Sounding Off: A step in the right direction for climate awareness

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Sally Davey, Worker

“We know that one of the barriers preventing consumers from making better choices is lack of visibility and overly complicated information, which leads to confusion. By providing clear and consistent tools for collecting and reporting airline data, we help travelers and the industry make more informed, less polluting air travel choices. »

Quote from Sally Davey, CEO of Travalyst, in an article on PhocusWire this week announcing the coalition’s new aviation sustainability framework for collecting and displaying flight emissions data.

Every Friday, PhocusWire dissects and debates an industry trend or new development covered by PhocusWire that week.

With Earth Day coming a week away, the theme of sustainability is in the spotlight.

And the news indicates signs of progress.

Recent consumer surveys from McKinsey and Booking.com reveal that consumers are increasingly aware – and concerned – about the impact of their travels on the environment.

But there is also a lot of work to be done, especially in compiling and presenting travel-related climate impact information in a clear and meaningful way.

For example, the Booking.com survey found that 56% of respondents say they don’t actively seek out a property’s sustainability information before booking, but would consider it if it were readily available.

That kind of sentiment is why it’s worth applauding this week’s announcement from Travalyst that its six-brand coalition has created a set of common principles and preferred methodology for estimating carbon emissions from travel. by plane.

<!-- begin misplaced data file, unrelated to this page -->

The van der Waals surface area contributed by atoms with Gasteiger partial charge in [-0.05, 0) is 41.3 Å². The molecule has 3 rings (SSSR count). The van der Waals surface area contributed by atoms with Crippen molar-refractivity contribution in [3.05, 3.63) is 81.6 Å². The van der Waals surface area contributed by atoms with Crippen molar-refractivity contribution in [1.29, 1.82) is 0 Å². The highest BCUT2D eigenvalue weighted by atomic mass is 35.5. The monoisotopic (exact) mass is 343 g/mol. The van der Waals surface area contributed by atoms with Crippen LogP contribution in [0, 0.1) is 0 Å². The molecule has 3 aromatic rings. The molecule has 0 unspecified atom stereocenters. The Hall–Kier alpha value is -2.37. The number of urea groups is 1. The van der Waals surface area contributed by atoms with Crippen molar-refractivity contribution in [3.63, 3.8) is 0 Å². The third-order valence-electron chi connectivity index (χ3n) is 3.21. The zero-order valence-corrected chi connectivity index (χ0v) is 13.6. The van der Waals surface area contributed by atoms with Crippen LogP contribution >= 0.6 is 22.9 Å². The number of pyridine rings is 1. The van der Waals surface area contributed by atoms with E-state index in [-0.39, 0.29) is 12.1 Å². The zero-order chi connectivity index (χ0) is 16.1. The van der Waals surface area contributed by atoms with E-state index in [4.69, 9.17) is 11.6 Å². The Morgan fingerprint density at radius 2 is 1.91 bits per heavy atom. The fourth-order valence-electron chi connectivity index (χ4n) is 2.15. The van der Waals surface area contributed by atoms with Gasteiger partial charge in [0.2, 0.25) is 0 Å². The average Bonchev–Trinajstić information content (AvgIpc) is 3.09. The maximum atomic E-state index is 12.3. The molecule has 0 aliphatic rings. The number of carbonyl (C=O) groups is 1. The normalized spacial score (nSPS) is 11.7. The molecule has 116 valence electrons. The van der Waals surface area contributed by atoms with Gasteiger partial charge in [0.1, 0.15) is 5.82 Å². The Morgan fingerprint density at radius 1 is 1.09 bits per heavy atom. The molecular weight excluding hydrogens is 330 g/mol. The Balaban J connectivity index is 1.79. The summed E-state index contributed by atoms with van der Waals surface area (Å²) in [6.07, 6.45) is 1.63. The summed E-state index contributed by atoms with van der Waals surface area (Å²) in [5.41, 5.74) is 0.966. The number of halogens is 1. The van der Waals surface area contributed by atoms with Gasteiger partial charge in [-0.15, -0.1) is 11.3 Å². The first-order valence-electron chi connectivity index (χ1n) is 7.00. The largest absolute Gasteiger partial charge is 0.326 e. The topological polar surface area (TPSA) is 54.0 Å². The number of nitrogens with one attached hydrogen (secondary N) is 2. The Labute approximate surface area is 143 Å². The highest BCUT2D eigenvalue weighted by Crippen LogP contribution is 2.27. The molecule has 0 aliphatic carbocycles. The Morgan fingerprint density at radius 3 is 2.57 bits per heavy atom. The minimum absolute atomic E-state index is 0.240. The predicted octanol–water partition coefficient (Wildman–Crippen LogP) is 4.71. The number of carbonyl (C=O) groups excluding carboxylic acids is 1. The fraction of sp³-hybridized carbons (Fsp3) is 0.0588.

Skyscanner and Google will be the first coalition partners to implement the framework on their platforms, with other travel distribution partners Booking.com, Trip.com Group and Tripadvisor planning to implement it in the coming months .

By providing environmental impact data in a standardized and consistent way, travel brands make it easier for consumers to make purchasing decisions that align with their values.

It’s a safe bet that we’re eagerly awaiting news of similar executives for other travel sectors – hotels likely coming next, based on Google’s statement when he joined Travalyst in September that he would contribute the development of standards for airlines and hotels.

But of course, a framework is just one step on the road to building a more climate-friendly and sustainable travel industry. It will also take steps on the part of brands – such as those in partnership with Travalyst and many others – to visibly and transparently display this type of environmental impact data in their purchase and booking flows.

And then there’s what might be the biggest unanswered – or currently unanswered – question: when presented with information about the environmental impact of various travel options, how much will that data weigh? in a traveler’s booking decisions based on factors such as price and convenience? ? Stay tuned.

To ring

PhocusWire editorials examine a trend or development highlighted in an article during the week.